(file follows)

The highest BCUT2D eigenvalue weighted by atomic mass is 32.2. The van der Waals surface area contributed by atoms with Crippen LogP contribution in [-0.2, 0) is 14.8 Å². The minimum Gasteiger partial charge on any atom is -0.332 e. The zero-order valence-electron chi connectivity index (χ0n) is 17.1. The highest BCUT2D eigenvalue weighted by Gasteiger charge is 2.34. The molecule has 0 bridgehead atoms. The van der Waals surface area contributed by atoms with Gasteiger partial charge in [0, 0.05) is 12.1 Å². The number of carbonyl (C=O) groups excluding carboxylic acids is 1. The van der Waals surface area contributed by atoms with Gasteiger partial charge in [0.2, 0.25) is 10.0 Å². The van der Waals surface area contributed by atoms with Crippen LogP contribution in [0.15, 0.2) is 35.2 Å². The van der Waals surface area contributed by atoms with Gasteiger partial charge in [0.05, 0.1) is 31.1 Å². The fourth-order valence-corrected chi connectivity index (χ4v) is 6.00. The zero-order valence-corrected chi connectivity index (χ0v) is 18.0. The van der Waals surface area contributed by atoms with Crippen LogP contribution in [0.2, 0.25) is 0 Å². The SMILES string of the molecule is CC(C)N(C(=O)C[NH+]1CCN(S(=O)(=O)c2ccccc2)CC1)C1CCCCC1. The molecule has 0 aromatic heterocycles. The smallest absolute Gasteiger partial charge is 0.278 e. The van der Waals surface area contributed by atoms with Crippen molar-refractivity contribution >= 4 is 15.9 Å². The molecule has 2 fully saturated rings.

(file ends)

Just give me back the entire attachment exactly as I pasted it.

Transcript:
The highest BCUT2D eigenvalue weighted by atomic mass is 32.2. The van der Waals surface area contributed by atoms with Crippen LogP contribution in [-0.2, 0) is 14.8 Å². The minimum Gasteiger partial charge on any atom is -0.332 e. The zero-order valence-electron chi connectivity index (χ0n) is 17.1. The highest BCUT2D eigenvalue weighted by Gasteiger charge is 2.34. The molecule has 0 bridgehead atoms. The van der Waals surface area contributed by atoms with Gasteiger partial charge in [0, 0.05) is 12.1 Å². The number of carbonyl (C=O) groups excluding carboxylic acids is 1. The van der Waals surface area contributed by atoms with Gasteiger partial charge in [0.2, 0.25) is 10.0 Å². The van der Waals surface area contributed by atoms with Crippen LogP contribution in [0.15, 0.2) is 35.2 Å². The van der Waals surface area contributed by atoms with Gasteiger partial charge in [0.05, 0.1) is 31.1 Å². The fourth-order valence-corrected chi connectivity index (χ4v) is 6.00. The zero-order valence-corrected chi connectivity index (χ0v) is 18.0. The van der Waals surface area contributed by atoms with Crippen LogP contribution in [0.2, 0.25) is 0 Å². The SMILES string of the molecule is CC(C)N(C(=O)C[NH+]1CCN(S(=O)(=O)c2ccccc2)CC1)C1CCCCC1. The molecule has 0 aromatic heterocycles. The smallest absolute Gasteiger partial charge is 0.278 e. The van der Waals surface area contributed by atoms with Crippen molar-refractivity contribution >= 4 is 15.9 Å². The molecule has 2 fully saturated rings.